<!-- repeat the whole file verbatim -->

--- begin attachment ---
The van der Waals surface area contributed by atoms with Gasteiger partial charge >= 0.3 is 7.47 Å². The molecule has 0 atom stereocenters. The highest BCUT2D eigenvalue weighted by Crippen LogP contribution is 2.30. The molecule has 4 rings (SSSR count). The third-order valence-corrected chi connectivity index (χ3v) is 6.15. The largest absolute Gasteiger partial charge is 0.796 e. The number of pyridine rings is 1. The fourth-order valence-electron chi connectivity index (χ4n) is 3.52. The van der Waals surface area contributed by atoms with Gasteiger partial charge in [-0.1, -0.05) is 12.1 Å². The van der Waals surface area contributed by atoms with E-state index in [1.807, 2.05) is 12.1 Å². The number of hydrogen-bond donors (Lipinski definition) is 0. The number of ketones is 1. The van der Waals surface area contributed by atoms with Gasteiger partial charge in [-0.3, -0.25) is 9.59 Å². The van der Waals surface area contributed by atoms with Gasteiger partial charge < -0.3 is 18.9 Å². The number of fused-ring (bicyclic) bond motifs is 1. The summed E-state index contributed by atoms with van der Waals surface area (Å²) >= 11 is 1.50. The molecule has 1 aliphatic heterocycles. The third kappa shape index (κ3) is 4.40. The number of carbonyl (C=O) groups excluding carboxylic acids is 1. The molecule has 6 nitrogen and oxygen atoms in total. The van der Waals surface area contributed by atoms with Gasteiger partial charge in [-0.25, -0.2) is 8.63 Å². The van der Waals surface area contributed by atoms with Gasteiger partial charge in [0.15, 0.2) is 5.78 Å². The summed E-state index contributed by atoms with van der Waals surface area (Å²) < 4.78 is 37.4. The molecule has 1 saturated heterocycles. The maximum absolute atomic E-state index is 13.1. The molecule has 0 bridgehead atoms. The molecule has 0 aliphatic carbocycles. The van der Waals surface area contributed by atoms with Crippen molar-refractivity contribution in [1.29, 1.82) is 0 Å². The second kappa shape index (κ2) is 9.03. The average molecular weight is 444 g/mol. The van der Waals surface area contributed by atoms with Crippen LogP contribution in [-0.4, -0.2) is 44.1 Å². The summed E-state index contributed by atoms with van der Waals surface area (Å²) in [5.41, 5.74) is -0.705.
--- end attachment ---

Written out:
The van der Waals surface area contributed by atoms with Gasteiger partial charge >= 0.3 is 7.47 Å². The molecule has 0 atom stereocenters. The highest BCUT2D eigenvalue weighted by Crippen LogP contribution is 2.30. The molecule has 4 rings (SSSR count). The third-order valence-corrected chi connectivity index (χ3v) is 6.15. The largest absolute Gasteiger partial charge is 0.796 e. The number of pyridine rings is 1. The fourth-order valence-electron chi connectivity index (χ4n) is 3.52. The van der Waals surface area contributed by atoms with Gasteiger partial charge in [-0.1, -0.05) is 12.1 Å². The van der Waals surface area contributed by atoms with E-state index in [1.807, 2.05) is 12.1 Å². The number of hydrogen-bond donors (Lipinski definition) is 0. The number of ketones is 1. The van der Waals surface area contributed by atoms with Gasteiger partial charge in [-0.3, -0.25) is 9.59 Å². The van der Waals surface area contributed by atoms with Gasteiger partial charge < -0.3 is 18.9 Å². The number of fused-ring (bicyclic) bond motifs is 1. The summed E-state index contributed by atoms with van der Waals surface area (Å²) >= 11 is 1.50. The molecule has 1 aliphatic heterocycles. The third kappa shape index (κ3) is 4.40. The number of carbonyl (C=O) groups excluding carboxylic acids is 1. The molecule has 6 nitrogen and oxygen atoms in total. The van der Waals surface area contributed by atoms with Gasteiger partial charge in [-0.25, -0.2) is 8.63 Å². The van der Waals surface area contributed by atoms with Gasteiger partial charge in [0.15, 0.2) is 5.78 Å². The summed E-state index contributed by atoms with van der Waals surface area (Å²) < 4.78 is 37.4. The molecule has 1 saturated heterocycles. The maximum absolute atomic E-state index is 13.1. The molecule has 0 bridgehead atoms. The molecule has 0 aliphatic carbocycles. The van der Waals surface area contributed by atoms with Crippen molar-refractivity contribution in [1.29, 1.82) is 0 Å². The second kappa shape index (κ2) is 9.03. The average molecular weight is 444 g/mol. The van der Waals surface area contributed by atoms with Crippen LogP contribution in [-0.4, -0.2) is 44.1 Å². The summed E-state index contributed by atoms with van der Waals surface area (Å²) in [5.41, 5.74) is -0.705.